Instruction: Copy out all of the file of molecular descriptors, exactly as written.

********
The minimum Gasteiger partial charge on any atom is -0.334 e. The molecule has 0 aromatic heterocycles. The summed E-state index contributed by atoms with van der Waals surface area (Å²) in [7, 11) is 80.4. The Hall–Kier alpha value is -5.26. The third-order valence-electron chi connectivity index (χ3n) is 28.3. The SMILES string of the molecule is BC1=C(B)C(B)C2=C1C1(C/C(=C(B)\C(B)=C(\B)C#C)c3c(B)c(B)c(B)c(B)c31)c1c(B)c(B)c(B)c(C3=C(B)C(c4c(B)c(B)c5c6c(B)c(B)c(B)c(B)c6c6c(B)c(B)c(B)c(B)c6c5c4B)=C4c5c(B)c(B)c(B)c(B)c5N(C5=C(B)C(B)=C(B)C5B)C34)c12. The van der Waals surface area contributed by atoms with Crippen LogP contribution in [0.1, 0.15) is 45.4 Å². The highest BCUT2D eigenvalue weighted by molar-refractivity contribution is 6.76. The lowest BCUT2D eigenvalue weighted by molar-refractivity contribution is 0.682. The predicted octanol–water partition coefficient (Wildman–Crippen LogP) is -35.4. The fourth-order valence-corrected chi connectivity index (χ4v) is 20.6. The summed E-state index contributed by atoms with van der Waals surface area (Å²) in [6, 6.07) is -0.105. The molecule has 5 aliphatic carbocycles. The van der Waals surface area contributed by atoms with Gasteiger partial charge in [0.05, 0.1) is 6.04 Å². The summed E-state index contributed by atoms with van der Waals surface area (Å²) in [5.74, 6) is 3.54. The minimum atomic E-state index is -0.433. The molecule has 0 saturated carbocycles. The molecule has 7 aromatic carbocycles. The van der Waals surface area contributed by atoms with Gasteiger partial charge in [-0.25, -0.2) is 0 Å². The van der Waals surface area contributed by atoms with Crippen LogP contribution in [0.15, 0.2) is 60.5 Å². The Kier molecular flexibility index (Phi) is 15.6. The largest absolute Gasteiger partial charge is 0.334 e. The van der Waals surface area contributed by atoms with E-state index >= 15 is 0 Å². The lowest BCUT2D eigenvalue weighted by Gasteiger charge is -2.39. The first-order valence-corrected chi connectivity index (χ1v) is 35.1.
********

The minimum Gasteiger partial charge on any atom is -0.334 e. The molecule has 0 aromatic heterocycles. The summed E-state index contributed by atoms with van der Waals surface area (Å²) in [7, 11) is 80.4. The Hall–Kier alpha value is -5.26. The third-order valence-electron chi connectivity index (χ3n) is 28.3. The SMILES string of the molecule is BC1=C(B)C(B)C2=C1C1(C/C(=C(B)\C(B)=C(\B)C#C)c3c(B)c(B)c(B)c(B)c31)c1c(B)c(B)c(B)c(C3=C(B)C(c4c(B)c(B)c5c6c(B)c(B)c(B)c(B)c6c6c(B)c(B)c(B)c(B)c6c5c4B)=C4c5c(B)c(B)c(B)c(B)c5N(C5=C(B)C(B)=C(B)C5B)C34)c12. The van der Waals surface area contributed by atoms with Crippen LogP contribution in [0.1, 0.15) is 45.4 Å². The highest BCUT2D eigenvalue weighted by molar-refractivity contribution is 6.76. The lowest BCUT2D eigenvalue weighted by molar-refractivity contribution is 0.682. The predicted octanol–water partition coefficient (Wildman–Crippen LogP) is -35.4. The fourth-order valence-corrected chi connectivity index (χ4v) is 20.6. The summed E-state index contributed by atoms with van der Waals surface area (Å²) in [6, 6.07) is -0.105. The molecule has 5 aliphatic carbocycles. The van der Waals surface area contributed by atoms with Gasteiger partial charge in [0.05, 0.1) is 6.04 Å². The summed E-state index contributed by atoms with van der Waals surface area (Å²) in [5.74, 6) is 3.54. The minimum atomic E-state index is -0.433. The molecule has 0 saturated carbocycles. The molecule has 7 aromatic carbocycles. The van der Waals surface area contributed by atoms with Gasteiger partial charge in [-0.25, -0.2) is 0 Å². The van der Waals surface area contributed by atoms with Crippen LogP contribution in [0.15, 0.2) is 60.5 Å². The Kier molecular flexibility index (Phi) is 15.6. The largest absolute Gasteiger partial charge is 0.334 e. The van der Waals surface area contributed by atoms with E-state index >= 15 is 0 Å². The lowest BCUT2D eigenvalue weighted by Gasteiger charge is -2.39. The first-order valence-corrected chi connectivity index (χ1v) is 35.1.